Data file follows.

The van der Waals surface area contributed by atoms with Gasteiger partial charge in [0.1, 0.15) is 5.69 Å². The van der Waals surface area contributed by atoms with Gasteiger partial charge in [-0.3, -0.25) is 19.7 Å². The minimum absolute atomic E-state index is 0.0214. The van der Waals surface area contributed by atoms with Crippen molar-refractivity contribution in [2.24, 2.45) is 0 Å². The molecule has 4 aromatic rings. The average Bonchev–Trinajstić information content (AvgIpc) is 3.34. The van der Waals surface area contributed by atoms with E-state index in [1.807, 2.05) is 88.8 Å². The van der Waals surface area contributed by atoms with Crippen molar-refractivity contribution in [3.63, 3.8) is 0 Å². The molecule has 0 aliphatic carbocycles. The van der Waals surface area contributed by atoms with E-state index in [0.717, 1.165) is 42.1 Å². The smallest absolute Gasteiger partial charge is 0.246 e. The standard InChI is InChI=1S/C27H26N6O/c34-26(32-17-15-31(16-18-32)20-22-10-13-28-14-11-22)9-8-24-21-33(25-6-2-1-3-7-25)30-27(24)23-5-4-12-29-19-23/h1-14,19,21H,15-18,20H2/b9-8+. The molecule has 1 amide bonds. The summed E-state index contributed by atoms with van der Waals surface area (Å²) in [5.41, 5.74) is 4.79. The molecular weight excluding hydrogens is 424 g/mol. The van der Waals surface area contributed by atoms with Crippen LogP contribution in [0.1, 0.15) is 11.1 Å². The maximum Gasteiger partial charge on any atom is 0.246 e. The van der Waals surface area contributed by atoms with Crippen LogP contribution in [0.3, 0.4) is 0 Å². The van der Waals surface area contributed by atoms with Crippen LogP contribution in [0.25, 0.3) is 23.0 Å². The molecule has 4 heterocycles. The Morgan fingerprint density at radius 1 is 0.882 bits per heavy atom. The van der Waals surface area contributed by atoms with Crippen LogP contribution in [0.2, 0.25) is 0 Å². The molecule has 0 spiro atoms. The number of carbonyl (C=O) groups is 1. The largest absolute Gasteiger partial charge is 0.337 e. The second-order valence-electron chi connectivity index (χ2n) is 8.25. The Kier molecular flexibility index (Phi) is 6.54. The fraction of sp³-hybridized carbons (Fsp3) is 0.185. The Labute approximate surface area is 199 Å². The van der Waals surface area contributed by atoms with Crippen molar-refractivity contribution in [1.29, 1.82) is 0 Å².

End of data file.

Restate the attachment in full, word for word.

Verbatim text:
The van der Waals surface area contributed by atoms with Gasteiger partial charge in [0.1, 0.15) is 5.69 Å². The van der Waals surface area contributed by atoms with Gasteiger partial charge in [-0.3, -0.25) is 19.7 Å². The minimum absolute atomic E-state index is 0.0214. The van der Waals surface area contributed by atoms with Crippen molar-refractivity contribution in [2.24, 2.45) is 0 Å². The molecule has 4 aromatic rings. The average Bonchev–Trinajstić information content (AvgIpc) is 3.34. The van der Waals surface area contributed by atoms with E-state index in [1.807, 2.05) is 88.8 Å². The van der Waals surface area contributed by atoms with Crippen molar-refractivity contribution in [3.63, 3.8) is 0 Å². The molecule has 0 aliphatic carbocycles. The van der Waals surface area contributed by atoms with E-state index in [0.717, 1.165) is 42.1 Å². The smallest absolute Gasteiger partial charge is 0.246 e. The standard InChI is InChI=1S/C27H26N6O/c34-26(32-17-15-31(16-18-32)20-22-10-13-28-14-11-22)9-8-24-21-33(25-6-2-1-3-7-25)30-27(24)23-5-4-12-29-19-23/h1-14,19,21H,15-18,20H2/b9-8+. The molecule has 1 amide bonds. The summed E-state index contributed by atoms with van der Waals surface area (Å²) in [5.41, 5.74) is 4.79. The molecular weight excluding hydrogens is 424 g/mol. The van der Waals surface area contributed by atoms with Crippen LogP contribution in [0.1, 0.15) is 11.1 Å². The maximum Gasteiger partial charge on any atom is 0.246 e. The van der Waals surface area contributed by atoms with Crippen LogP contribution in [0.3, 0.4) is 0 Å². The van der Waals surface area contributed by atoms with Crippen LogP contribution in [0.25, 0.3) is 23.0 Å². The molecule has 4 heterocycles. The Morgan fingerprint density at radius 1 is 0.882 bits per heavy atom. The van der Waals surface area contributed by atoms with Crippen LogP contribution in [0.2, 0.25) is 0 Å². The molecule has 0 spiro atoms. The number of carbonyl (C=O) groups is 1. The largest absolute Gasteiger partial charge is 0.337 e. The second-order valence-electron chi connectivity index (χ2n) is 8.25. The Kier molecular flexibility index (Phi) is 6.54. The fraction of sp³-hybridized carbons (Fsp3) is 0.185. The Labute approximate surface area is 199 Å². The van der Waals surface area contributed by atoms with Crippen molar-refractivity contribution in [1.29, 1.82) is 0 Å².